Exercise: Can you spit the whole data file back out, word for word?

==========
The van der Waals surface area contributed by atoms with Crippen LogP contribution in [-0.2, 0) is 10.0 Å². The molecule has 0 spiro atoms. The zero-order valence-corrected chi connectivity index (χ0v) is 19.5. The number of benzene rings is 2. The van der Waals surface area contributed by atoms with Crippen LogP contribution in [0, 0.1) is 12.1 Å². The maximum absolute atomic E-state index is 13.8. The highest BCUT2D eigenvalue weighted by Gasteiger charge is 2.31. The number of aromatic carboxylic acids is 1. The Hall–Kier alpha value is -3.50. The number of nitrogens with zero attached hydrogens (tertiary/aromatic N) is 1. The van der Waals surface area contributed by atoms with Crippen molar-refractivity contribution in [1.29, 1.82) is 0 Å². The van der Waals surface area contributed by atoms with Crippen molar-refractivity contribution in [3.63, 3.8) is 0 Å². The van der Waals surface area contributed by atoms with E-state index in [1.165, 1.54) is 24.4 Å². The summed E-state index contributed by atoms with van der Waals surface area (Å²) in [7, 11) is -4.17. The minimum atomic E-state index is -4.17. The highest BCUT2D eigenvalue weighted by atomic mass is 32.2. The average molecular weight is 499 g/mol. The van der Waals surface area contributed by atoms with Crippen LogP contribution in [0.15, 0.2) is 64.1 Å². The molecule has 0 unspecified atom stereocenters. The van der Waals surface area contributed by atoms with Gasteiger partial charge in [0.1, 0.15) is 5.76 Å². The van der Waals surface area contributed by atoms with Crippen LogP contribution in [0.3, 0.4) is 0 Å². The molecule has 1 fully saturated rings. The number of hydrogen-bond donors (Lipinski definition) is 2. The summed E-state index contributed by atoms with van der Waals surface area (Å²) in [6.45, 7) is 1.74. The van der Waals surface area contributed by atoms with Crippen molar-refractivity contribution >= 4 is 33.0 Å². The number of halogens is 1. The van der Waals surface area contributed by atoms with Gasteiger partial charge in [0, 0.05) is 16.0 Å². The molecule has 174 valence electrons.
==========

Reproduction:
The van der Waals surface area contributed by atoms with Crippen LogP contribution in [-0.2, 0) is 10.0 Å². The molecule has 0 spiro atoms. The zero-order valence-corrected chi connectivity index (χ0v) is 19.5. The number of benzene rings is 2. The van der Waals surface area contributed by atoms with Crippen LogP contribution in [0, 0.1) is 12.1 Å². The maximum absolute atomic E-state index is 13.8. The highest BCUT2D eigenvalue weighted by Gasteiger charge is 2.31. The number of aromatic carboxylic acids is 1. The Hall–Kier alpha value is -3.50. The number of nitrogens with zero attached hydrogens (tertiary/aromatic N) is 1. The van der Waals surface area contributed by atoms with Crippen molar-refractivity contribution in [1.29, 1.82) is 0 Å². The van der Waals surface area contributed by atoms with Crippen molar-refractivity contribution in [3.63, 3.8) is 0 Å². The van der Waals surface area contributed by atoms with E-state index in [1.165, 1.54) is 24.4 Å². The summed E-state index contributed by atoms with van der Waals surface area (Å²) in [7, 11) is -4.17. The minimum atomic E-state index is -4.17. The highest BCUT2D eigenvalue weighted by atomic mass is 32.2. The average molecular weight is 499 g/mol. The van der Waals surface area contributed by atoms with Crippen LogP contribution in [0.15, 0.2) is 64.1 Å². The molecule has 0 unspecified atom stereocenters. The van der Waals surface area contributed by atoms with Gasteiger partial charge in [0.1, 0.15) is 5.76 Å². The van der Waals surface area contributed by atoms with Crippen LogP contribution in [0.3, 0.4) is 0 Å². The molecule has 1 fully saturated rings. The number of hydrogen-bond donors (Lipinski definition) is 2. The summed E-state index contributed by atoms with van der Waals surface area (Å²) in [6.45, 7) is 1.74. The van der Waals surface area contributed by atoms with Crippen molar-refractivity contribution >= 4 is 33.0 Å². The number of halogens is 1. The van der Waals surface area contributed by atoms with Gasteiger partial charge in [0, 0.05) is 16.0 Å². The molecule has 174 valence electrons.